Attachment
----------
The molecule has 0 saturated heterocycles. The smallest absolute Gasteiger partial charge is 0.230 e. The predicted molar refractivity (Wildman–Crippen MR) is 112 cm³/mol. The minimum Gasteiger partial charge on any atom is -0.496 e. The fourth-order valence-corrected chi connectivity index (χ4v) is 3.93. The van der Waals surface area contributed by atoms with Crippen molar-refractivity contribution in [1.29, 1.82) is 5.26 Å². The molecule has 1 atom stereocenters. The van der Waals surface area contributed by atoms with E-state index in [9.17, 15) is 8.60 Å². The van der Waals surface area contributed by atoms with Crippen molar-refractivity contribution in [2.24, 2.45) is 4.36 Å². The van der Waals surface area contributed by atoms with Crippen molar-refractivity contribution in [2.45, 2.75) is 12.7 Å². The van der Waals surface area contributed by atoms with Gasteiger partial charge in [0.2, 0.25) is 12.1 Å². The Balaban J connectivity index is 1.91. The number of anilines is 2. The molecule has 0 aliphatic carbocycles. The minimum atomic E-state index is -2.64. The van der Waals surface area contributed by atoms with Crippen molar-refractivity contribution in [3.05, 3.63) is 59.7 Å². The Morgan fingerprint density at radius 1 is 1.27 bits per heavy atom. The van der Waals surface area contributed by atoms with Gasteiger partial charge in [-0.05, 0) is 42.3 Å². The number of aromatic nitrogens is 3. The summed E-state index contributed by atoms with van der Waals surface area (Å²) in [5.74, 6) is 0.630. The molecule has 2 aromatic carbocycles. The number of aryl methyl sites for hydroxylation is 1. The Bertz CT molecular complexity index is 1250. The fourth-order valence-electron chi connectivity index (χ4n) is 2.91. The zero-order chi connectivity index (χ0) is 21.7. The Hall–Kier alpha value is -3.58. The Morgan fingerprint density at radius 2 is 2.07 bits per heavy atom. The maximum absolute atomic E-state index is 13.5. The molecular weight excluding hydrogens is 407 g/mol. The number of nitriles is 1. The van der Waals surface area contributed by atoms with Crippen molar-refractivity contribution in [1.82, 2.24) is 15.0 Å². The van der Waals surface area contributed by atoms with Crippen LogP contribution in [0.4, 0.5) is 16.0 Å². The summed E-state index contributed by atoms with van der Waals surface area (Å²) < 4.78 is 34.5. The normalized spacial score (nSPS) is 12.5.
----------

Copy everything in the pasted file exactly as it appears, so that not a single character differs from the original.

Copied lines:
The molecule has 0 saturated heterocycles. The smallest absolute Gasteiger partial charge is 0.230 e. The predicted molar refractivity (Wildman–Crippen MR) is 112 cm³/mol. The minimum Gasteiger partial charge on any atom is -0.496 e. The fourth-order valence-corrected chi connectivity index (χ4v) is 3.93. The van der Waals surface area contributed by atoms with Crippen molar-refractivity contribution in [1.29, 1.82) is 5.26 Å². The molecule has 1 atom stereocenters. The van der Waals surface area contributed by atoms with E-state index in [9.17, 15) is 8.60 Å². The van der Waals surface area contributed by atoms with Crippen molar-refractivity contribution in [2.24, 2.45) is 4.36 Å². The van der Waals surface area contributed by atoms with Crippen molar-refractivity contribution in [2.45, 2.75) is 12.7 Å². The van der Waals surface area contributed by atoms with Gasteiger partial charge in [0.2, 0.25) is 12.1 Å². The Balaban J connectivity index is 1.91. The number of anilines is 2. The molecule has 0 aliphatic carbocycles. The minimum atomic E-state index is -2.64. The van der Waals surface area contributed by atoms with Crippen molar-refractivity contribution in [3.05, 3.63) is 59.7 Å². The Morgan fingerprint density at radius 1 is 1.27 bits per heavy atom. The van der Waals surface area contributed by atoms with Gasteiger partial charge in [-0.05, 0) is 42.3 Å². The number of aromatic nitrogens is 3. The summed E-state index contributed by atoms with van der Waals surface area (Å²) in [5.74, 6) is 0.630. The molecule has 2 aromatic carbocycles. The number of aryl methyl sites for hydroxylation is 1. The Bertz CT molecular complexity index is 1250. The fourth-order valence-electron chi connectivity index (χ4n) is 2.91. The zero-order chi connectivity index (χ0) is 21.7. The Hall–Kier alpha value is -3.58. The Morgan fingerprint density at radius 2 is 2.07 bits per heavy atom. The maximum absolute atomic E-state index is 13.5. The molecular weight excluding hydrogens is 407 g/mol. The number of nitriles is 1. The van der Waals surface area contributed by atoms with Crippen molar-refractivity contribution in [1.82, 2.24) is 15.0 Å². The van der Waals surface area contributed by atoms with Crippen LogP contribution in [0.4, 0.5) is 16.0 Å². The summed E-state index contributed by atoms with van der Waals surface area (Å²) < 4.78 is 34.5. The normalized spacial score (nSPS) is 12.5.